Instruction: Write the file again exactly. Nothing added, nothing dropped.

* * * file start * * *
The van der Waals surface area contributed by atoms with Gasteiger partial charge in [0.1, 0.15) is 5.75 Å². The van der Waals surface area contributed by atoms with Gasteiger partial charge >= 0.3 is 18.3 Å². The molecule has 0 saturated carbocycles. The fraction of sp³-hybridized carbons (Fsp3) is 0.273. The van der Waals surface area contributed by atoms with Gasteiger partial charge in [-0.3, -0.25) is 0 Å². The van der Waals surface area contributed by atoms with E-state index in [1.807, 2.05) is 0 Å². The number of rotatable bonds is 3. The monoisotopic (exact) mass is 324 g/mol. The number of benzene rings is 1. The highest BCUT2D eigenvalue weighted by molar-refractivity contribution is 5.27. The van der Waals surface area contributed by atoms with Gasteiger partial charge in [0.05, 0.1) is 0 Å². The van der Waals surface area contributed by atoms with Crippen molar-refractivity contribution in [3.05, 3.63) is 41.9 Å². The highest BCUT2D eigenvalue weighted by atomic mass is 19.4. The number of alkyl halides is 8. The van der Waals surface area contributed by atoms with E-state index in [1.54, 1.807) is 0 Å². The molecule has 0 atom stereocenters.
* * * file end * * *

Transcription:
The van der Waals surface area contributed by atoms with Gasteiger partial charge in [0.1, 0.15) is 5.75 Å². The van der Waals surface area contributed by atoms with Gasteiger partial charge >= 0.3 is 18.3 Å². The molecule has 0 saturated carbocycles. The fraction of sp³-hybridized carbons (Fsp3) is 0.273. The van der Waals surface area contributed by atoms with Gasteiger partial charge in [-0.3, -0.25) is 0 Å². The van der Waals surface area contributed by atoms with E-state index in [1.807, 2.05) is 0 Å². The number of rotatable bonds is 3. The monoisotopic (exact) mass is 324 g/mol. The number of benzene rings is 1. The highest BCUT2D eigenvalue weighted by molar-refractivity contribution is 5.27. The van der Waals surface area contributed by atoms with Gasteiger partial charge in [0.05, 0.1) is 0 Å². The van der Waals surface area contributed by atoms with Crippen molar-refractivity contribution in [3.05, 3.63) is 41.9 Å². The highest BCUT2D eigenvalue weighted by atomic mass is 19.4. The number of alkyl halides is 8. The van der Waals surface area contributed by atoms with E-state index in [1.54, 1.807) is 0 Å². The molecule has 0 atom stereocenters.